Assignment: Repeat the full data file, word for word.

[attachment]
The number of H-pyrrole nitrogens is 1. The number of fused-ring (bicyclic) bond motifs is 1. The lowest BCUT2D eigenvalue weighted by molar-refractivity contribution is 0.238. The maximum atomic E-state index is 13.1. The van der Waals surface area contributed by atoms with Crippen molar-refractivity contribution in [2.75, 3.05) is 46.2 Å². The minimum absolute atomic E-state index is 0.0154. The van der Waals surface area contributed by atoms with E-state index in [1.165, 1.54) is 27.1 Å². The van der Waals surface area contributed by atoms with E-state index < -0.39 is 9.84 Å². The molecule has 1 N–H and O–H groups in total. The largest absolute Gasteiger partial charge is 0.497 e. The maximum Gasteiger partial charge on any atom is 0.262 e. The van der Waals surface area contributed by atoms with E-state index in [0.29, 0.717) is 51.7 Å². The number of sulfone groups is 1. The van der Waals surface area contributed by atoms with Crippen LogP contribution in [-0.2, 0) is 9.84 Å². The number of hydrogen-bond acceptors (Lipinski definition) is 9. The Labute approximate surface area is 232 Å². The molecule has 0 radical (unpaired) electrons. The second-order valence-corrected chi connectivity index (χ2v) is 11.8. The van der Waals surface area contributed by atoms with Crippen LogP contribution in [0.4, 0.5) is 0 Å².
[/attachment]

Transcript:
The number of H-pyrrole nitrogens is 1. The number of fused-ring (bicyclic) bond motifs is 1. The lowest BCUT2D eigenvalue weighted by molar-refractivity contribution is 0.238. The maximum atomic E-state index is 13.1. The van der Waals surface area contributed by atoms with Crippen molar-refractivity contribution in [2.75, 3.05) is 46.2 Å². The minimum absolute atomic E-state index is 0.0154. The van der Waals surface area contributed by atoms with E-state index in [1.165, 1.54) is 27.1 Å². The van der Waals surface area contributed by atoms with E-state index < -0.39 is 9.84 Å². The molecule has 1 N–H and O–H groups in total. The largest absolute Gasteiger partial charge is 0.497 e. The maximum Gasteiger partial charge on any atom is 0.262 e. The van der Waals surface area contributed by atoms with E-state index in [0.29, 0.717) is 51.7 Å². The number of sulfone groups is 1. The van der Waals surface area contributed by atoms with Crippen LogP contribution in [-0.2, 0) is 9.84 Å². The number of hydrogen-bond acceptors (Lipinski definition) is 9. The Labute approximate surface area is 232 Å². The molecule has 0 radical (unpaired) electrons. The second-order valence-corrected chi connectivity index (χ2v) is 11.8. The van der Waals surface area contributed by atoms with Crippen LogP contribution in [0.4, 0.5) is 0 Å².